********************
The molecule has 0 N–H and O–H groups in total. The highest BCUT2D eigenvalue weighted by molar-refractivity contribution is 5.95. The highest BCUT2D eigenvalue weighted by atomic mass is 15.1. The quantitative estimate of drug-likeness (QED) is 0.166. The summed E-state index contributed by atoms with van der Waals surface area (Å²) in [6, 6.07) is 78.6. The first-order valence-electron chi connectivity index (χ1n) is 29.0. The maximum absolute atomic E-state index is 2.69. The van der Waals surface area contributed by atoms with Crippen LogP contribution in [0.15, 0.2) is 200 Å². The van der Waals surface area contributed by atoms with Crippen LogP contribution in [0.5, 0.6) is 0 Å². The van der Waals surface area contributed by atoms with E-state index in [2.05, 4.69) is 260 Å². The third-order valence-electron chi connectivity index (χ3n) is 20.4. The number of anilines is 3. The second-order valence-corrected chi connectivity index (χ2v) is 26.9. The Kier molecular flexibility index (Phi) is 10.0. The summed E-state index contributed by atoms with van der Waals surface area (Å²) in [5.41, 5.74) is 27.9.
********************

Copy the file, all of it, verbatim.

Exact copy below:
The molecule has 0 N–H and O–H groups in total. The highest BCUT2D eigenvalue weighted by molar-refractivity contribution is 5.95. The highest BCUT2D eigenvalue weighted by atomic mass is 15.1. The quantitative estimate of drug-likeness (QED) is 0.166. The summed E-state index contributed by atoms with van der Waals surface area (Å²) in [6, 6.07) is 78.6. The first-order valence-electron chi connectivity index (χ1n) is 29.0. The maximum absolute atomic E-state index is 2.69. The van der Waals surface area contributed by atoms with Crippen LogP contribution in [0.15, 0.2) is 200 Å². The van der Waals surface area contributed by atoms with Crippen LogP contribution in [0.5, 0.6) is 0 Å². The van der Waals surface area contributed by atoms with E-state index in [2.05, 4.69) is 260 Å². The third-order valence-electron chi connectivity index (χ3n) is 20.4. The number of anilines is 3. The second-order valence-corrected chi connectivity index (χ2v) is 26.9. The Kier molecular flexibility index (Phi) is 10.0. The summed E-state index contributed by atoms with van der Waals surface area (Å²) in [5.41, 5.74) is 27.9.